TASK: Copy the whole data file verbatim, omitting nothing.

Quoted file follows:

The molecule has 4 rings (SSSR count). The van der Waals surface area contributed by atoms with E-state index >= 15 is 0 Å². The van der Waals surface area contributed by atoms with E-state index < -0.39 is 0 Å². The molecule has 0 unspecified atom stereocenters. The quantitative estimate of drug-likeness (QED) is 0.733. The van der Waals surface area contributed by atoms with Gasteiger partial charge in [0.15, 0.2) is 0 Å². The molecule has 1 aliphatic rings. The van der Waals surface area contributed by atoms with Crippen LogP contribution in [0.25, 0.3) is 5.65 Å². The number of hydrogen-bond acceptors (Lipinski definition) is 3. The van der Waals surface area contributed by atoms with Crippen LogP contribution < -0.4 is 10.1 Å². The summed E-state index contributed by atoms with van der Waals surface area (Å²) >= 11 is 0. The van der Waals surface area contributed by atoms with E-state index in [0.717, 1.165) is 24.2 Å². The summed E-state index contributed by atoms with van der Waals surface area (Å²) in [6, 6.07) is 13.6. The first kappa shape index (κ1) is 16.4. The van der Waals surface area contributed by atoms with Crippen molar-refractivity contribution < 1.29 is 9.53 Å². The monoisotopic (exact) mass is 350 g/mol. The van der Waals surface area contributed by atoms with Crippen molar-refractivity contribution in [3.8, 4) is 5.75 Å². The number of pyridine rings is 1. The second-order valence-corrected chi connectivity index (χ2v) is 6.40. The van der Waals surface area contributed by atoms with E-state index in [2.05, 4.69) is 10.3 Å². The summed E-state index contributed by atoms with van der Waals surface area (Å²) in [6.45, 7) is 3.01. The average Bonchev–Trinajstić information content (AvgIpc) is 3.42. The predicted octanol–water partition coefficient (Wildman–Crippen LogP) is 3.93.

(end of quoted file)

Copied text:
The molecule has 4 rings (SSSR count). The van der Waals surface area contributed by atoms with E-state index >= 15 is 0 Å². The van der Waals surface area contributed by atoms with E-state index < -0.39 is 0 Å². The molecule has 0 unspecified atom stereocenters. The quantitative estimate of drug-likeness (QED) is 0.733. The van der Waals surface area contributed by atoms with Gasteiger partial charge in [0.15, 0.2) is 0 Å². The molecule has 1 aliphatic rings. The van der Waals surface area contributed by atoms with Crippen LogP contribution in [0.25, 0.3) is 5.65 Å². The number of hydrogen-bond acceptors (Lipinski definition) is 3. The van der Waals surface area contributed by atoms with Crippen LogP contribution < -0.4 is 10.1 Å². The summed E-state index contributed by atoms with van der Waals surface area (Å²) >= 11 is 0. The van der Waals surface area contributed by atoms with E-state index in [0.717, 1.165) is 24.2 Å². The summed E-state index contributed by atoms with van der Waals surface area (Å²) in [6, 6.07) is 13.6. The first kappa shape index (κ1) is 16.4. The van der Waals surface area contributed by atoms with Crippen molar-refractivity contribution < 1.29 is 9.53 Å². The monoisotopic (exact) mass is 350 g/mol. The van der Waals surface area contributed by atoms with Crippen molar-refractivity contribution in [3.8, 4) is 5.75 Å². The number of pyridine rings is 1. The second-order valence-corrected chi connectivity index (χ2v) is 6.40. The van der Waals surface area contributed by atoms with E-state index in [2.05, 4.69) is 10.3 Å². The summed E-state index contributed by atoms with van der Waals surface area (Å²) in [6.45, 7) is 3.01. The average Bonchev–Trinajstić information content (AvgIpc) is 3.42. The predicted octanol–water partition coefficient (Wildman–Crippen LogP) is 3.93.